Athearn acquired the Globe Models product line and improved upon it, introducing a comprehensive array of locomotive, passenger and freight car models. Improvements included all-wheel drive and electrical contact. One innovation was the "Hi-Fi" drive mechanism, employing small rubber bands to transfer motion from the motor spindle to the axles. Another was the double-ended ring magnet motor, which permitted easy connection to all-wheel-drive assemblies. Athearn was also able to incorporate flywheels into double-ended drives.

The company produced a model of the Boston & Maine P4 class Pacific steam locomotive which incorporated a cast zinc alloy base and thermoplastic resin superstructure. It had a worm drive and all power pickup was through the bipolar trucks that carried the tender. This item was discontinued after the Wilson motor was no longer available, and was not redesigned for a more technologically advanced motor.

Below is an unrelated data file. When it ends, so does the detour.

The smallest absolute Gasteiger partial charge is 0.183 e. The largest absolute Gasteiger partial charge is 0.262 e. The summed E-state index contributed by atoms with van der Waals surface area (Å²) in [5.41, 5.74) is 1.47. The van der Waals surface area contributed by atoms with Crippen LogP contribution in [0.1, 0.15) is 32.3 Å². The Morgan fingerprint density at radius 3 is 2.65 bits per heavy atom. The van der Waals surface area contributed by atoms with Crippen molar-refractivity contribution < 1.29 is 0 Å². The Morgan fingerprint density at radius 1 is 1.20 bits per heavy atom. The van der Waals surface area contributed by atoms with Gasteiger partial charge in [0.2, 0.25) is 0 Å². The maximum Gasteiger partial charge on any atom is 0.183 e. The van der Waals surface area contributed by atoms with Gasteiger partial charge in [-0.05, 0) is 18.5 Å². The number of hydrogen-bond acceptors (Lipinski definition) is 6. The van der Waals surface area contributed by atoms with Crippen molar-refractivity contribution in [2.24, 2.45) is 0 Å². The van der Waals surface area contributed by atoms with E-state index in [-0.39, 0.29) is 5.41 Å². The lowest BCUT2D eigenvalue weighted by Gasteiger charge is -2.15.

Athearn's car fleet included shorter-than-scale interpretations of passenger cars of Southern Pacific and Atchison, Topeka & Santa Fe Railroad prototypes. The company also offered a variety of scale-length freight cars with sprung and equalized trucks. The cars could be obtained in simple kit form, or ready-to-run in windowed display boxes. The comprehensive scope of the product line contributed to the popularity of HO as a model railroad scale, due to the ready availability of items and their low cost.

Irv Athearn died in 1991. New owners took control in 1994, but continued to follow Athearn's commitment to high-quality products at reasonable prices. Athearn was bought in 2004 by Horizon Hobby. Athearn was then moved from its facility in Compton to a new facility in Carson, California. In mid-2009, all remaining US production was moved to China and warehousing moved to parent Horizon Hobby. Sales and product development was relocated to a smaller facility in Long Beach, California.

Read more on Wikipedia and Athearn website.

Item created by: CNW400 on 2020-11-10 15:32:10. Last edited by gdm on 2021-05-08 11:00:50